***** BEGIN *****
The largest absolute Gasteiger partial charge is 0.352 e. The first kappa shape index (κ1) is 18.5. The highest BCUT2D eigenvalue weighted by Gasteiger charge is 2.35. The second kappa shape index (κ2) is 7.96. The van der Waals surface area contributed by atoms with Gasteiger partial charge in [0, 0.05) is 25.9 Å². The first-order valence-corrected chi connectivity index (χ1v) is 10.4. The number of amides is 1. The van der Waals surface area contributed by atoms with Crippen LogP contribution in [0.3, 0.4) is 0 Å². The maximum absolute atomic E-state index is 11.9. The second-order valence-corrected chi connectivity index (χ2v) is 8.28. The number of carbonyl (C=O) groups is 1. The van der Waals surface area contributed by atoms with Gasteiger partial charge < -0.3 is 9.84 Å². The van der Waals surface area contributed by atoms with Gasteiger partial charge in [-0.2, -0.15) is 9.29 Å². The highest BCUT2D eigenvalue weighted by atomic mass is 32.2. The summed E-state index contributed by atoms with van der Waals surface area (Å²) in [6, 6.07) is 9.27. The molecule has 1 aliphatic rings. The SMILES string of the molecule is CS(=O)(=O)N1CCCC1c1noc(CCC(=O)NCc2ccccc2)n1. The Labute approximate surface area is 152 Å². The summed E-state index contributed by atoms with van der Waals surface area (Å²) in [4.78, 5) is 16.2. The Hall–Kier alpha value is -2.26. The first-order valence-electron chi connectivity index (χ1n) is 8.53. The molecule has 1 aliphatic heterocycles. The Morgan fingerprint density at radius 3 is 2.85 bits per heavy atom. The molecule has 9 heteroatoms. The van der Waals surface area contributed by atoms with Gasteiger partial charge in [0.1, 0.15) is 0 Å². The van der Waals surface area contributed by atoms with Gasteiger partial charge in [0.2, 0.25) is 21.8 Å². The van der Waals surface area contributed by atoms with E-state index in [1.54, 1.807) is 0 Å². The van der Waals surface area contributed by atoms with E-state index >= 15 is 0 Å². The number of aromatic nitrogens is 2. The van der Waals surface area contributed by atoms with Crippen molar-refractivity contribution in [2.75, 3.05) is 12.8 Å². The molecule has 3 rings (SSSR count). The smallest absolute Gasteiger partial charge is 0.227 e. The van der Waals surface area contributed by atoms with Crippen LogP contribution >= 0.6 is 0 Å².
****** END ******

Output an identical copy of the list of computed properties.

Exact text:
The largest absolute Gasteiger partial charge is 0.352 e. The first kappa shape index (κ1) is 18.5. The highest BCUT2D eigenvalue weighted by Gasteiger charge is 2.35. The second kappa shape index (κ2) is 7.96. The van der Waals surface area contributed by atoms with Gasteiger partial charge in [0, 0.05) is 25.9 Å². The first-order valence-corrected chi connectivity index (χ1v) is 10.4. The number of amides is 1. The van der Waals surface area contributed by atoms with Crippen LogP contribution in [0.3, 0.4) is 0 Å². The maximum absolute atomic E-state index is 11.9. The second-order valence-corrected chi connectivity index (χ2v) is 8.28. The number of carbonyl (C=O) groups is 1. The van der Waals surface area contributed by atoms with Gasteiger partial charge < -0.3 is 9.84 Å². The van der Waals surface area contributed by atoms with Gasteiger partial charge in [-0.2, -0.15) is 9.29 Å². The highest BCUT2D eigenvalue weighted by atomic mass is 32.2. The summed E-state index contributed by atoms with van der Waals surface area (Å²) in [6, 6.07) is 9.27. The molecule has 1 aliphatic rings. The SMILES string of the molecule is CS(=O)(=O)N1CCCC1c1noc(CCC(=O)NCc2ccccc2)n1. The Labute approximate surface area is 152 Å². The summed E-state index contributed by atoms with van der Waals surface area (Å²) in [4.78, 5) is 16.2. The Hall–Kier alpha value is -2.26. The first-order valence-electron chi connectivity index (χ1n) is 8.53. The molecule has 1 aliphatic heterocycles. The Morgan fingerprint density at radius 3 is 2.85 bits per heavy atom. The molecule has 9 heteroatoms. The van der Waals surface area contributed by atoms with Gasteiger partial charge in [0.1, 0.15) is 0 Å². The van der Waals surface area contributed by atoms with Gasteiger partial charge in [0.2, 0.25) is 21.8 Å². The van der Waals surface area contributed by atoms with E-state index in [1.54, 1.807) is 0 Å². The van der Waals surface area contributed by atoms with E-state index >= 15 is 0 Å². The number of aromatic nitrogens is 2. The van der Waals surface area contributed by atoms with Crippen molar-refractivity contribution in [2.75, 3.05) is 12.8 Å². The molecule has 3 rings (SSSR count). The smallest absolute Gasteiger partial charge is 0.227 e. The van der Waals surface area contributed by atoms with Crippen LogP contribution >= 0.6 is 0 Å².